Saturday, September 19, 2009

Frog spit & colour morphs: Pseudodiversity & other false ideas

Frog spit and spittlebugs are one of those childhood memories that now evoke mixed feelings. Did I really eagerly plunge finger tips into poop and plant-sap spittle and react with joy when uncovering a frothing froghopper nymph?

Well, that’s how I remember it, but now things are different. Spittlebugs (true bugs: Order Hemiptera, Family Cercopidae) or froghoppers (as the adults are called) are interesting insects for any number of reasons. One of the primary is, of course, the protective envelope of bubbles that the nymphs generate around them as they feed. That’s cool, even if you aren’t a kid, but once you know that the bug anus is intimately involved, one is apt to get a bit skittish (NB – always wash your hands after playing with spittlebugs). Adult fastidiousness aside, the most likely spittlebug one is apt to encounter is two things you don’t want in a garden bug: polyphagous and exotic. Another way to say this is ‘an alien that eats everything’.

Summer before this, we had quite the explosion of just such a spitting machine in the Home Bug Garden: Meadow Spittlebugs (Philaenus spumarius). Bellflowers, globe flowers, Queen-of-the-Prairie, goldenrod, aster, yarrow, and many other cherished garden gems had hunks of spit sitting just below the flower buds – wilting the buds and terminating the flowers. Hundreds of soapy squirts and weeks of spit and green ocher stained finger tips later, the spit population appeared undiminished. It was enough to drive a knee-jerk environmentalist to the evils of synthetic insecticides – if only such a synthetic chemical alternative were available! Alas a history of insecticide abuse, and the inability of government to favour science over fervour, has left the home gardener with little to do other than pray for parasitoids. Unfortunately, spit and parasitoids don’t seem to mix.

Not that I am entirely the innocent victim in this outbreak. I suspect the main reason for our spit-drenched garden was that I left most of my perennial plant stems standing over winter. I could claim that I did this for aesthetic reasons (winter interest), horticultural reasons (plant tops trap snow and help plants to overwinter), or just plain knee-jerk environmentalism (it is natural for plant tops to last over the winter and cutting them down would be unnatural and wrong). Truth be told, being a lazy bugger (aka ‘overworked’) conspired with all of the before to let the tops stand. Unfortunately, it is inside the stems of perennial plants that the froghopper secrete their eggs – the eggs that turn into spit and dead flowers the next Spring.

This last year I cut down and composted my perennial tops before Spring had sprung. Leaving them up most of the winter looked good and trapped snow, and cutting them down before it got warm seems to have kept the spittlebugs down to squishable levels. Other insect pests and diseases also overwinter in plant tops, so ‘better late than never’ applies here. The only downside to this approach is that fewer spittlebugs means even fewer froghoppers – and the Meadow ‘Froghopper’ is a really interesting animal, if only because it looks like dozens of different species.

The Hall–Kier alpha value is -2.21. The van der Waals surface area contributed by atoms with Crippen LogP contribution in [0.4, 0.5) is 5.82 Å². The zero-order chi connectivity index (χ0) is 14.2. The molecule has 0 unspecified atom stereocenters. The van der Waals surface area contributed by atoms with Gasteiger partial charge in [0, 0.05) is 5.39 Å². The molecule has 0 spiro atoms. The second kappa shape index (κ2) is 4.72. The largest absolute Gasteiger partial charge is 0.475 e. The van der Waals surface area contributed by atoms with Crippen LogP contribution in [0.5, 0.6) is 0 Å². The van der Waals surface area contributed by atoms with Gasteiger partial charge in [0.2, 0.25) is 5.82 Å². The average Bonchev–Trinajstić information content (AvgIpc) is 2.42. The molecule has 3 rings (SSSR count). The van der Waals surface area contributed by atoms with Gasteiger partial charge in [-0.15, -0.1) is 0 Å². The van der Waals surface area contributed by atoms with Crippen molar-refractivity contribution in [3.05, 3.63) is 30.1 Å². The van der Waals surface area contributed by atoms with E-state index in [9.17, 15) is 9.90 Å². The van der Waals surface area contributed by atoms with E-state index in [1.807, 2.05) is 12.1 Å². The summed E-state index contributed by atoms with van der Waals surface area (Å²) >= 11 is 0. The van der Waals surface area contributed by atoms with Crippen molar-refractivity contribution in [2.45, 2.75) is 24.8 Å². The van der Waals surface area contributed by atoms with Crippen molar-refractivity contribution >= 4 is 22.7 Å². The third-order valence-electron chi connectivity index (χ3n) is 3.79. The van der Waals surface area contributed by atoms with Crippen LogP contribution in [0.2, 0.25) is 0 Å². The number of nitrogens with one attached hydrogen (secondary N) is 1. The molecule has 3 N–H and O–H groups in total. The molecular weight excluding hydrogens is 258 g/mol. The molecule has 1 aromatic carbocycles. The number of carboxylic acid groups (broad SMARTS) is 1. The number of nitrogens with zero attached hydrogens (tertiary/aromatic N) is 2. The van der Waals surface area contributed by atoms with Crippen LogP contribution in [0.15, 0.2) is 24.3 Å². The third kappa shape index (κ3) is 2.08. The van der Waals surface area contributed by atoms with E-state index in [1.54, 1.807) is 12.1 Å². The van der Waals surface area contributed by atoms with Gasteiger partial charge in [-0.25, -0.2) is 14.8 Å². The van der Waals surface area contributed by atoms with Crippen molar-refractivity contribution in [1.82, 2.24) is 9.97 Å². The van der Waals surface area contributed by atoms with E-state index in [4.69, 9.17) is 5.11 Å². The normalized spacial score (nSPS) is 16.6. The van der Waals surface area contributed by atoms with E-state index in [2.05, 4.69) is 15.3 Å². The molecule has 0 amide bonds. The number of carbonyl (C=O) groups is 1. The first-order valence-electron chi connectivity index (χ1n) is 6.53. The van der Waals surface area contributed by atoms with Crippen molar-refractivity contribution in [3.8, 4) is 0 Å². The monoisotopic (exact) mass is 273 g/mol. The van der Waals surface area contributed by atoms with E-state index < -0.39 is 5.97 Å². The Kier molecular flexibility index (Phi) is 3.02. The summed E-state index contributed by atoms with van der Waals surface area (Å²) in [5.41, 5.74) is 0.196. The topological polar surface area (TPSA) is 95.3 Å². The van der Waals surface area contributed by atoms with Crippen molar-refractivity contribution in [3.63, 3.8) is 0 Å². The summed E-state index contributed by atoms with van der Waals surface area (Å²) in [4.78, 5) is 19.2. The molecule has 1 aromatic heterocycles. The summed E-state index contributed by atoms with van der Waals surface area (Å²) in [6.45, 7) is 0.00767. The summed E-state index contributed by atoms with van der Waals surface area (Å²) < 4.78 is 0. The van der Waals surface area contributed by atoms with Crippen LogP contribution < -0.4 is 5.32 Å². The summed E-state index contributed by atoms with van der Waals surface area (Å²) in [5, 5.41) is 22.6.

Bugguide Net has a great poster displaying some of the diversity of colour morphs found in this single species and this posting displays a few of the variants found in the HBG. It is a bit disappointing that we have so few froghopper species (only two, including the unidentified spittlebug on our birch), but the Meadow Spittlebug is a good reminder of the pitfalls of using skin colour as a guide in life. No matter what the colour on the surface, a miscreant may lie below.


  1. Great photos of the little guys. And thanks for the reminder to clean-up the perennial beds early in spring.

    Were the trapped parasitoid wasps intent on the spittlebugs? If so, there's a lot of natural selecting going on there!

  2. Hey Adrian,

    We've only rarely seen insects trapped in the Meadow Spittlebug spit (Heather rescued that particular shiny green pteromalid [?] - the free wasp is on her finger at the top of the post on Friendly Wasps). Of course, the MSB probably doesn't have a lot of specific parasitoids or there wouldn't be so many of them.

    The birch spittle was another matter - very copious, messy, and dozens, perhaps hundreds, of insects were trapped. For some it looked like bad luck - good luck for us when it was something like a tarnished plant bug - but a lot of the wasps appeared to be the same species and untrapped wasps were common around the froth. Something was going on, but what?

    I would expect a specific parasitoid of the birch spittlebug to avoid mass drowning in spit. So, my initial hypothesis would be that the wasps were intent on sugar or some other goody in the spit and that they stick their ovipositors elsewhere. Mother Nature is often portrayed as benign and in balance, but of course she is neither. I think this instance may be more of a La Brea Spitpit interaction, but can’t rule out a dynamic picture of selection between host and parasitoid. It is observations like these that make biology so fascinating.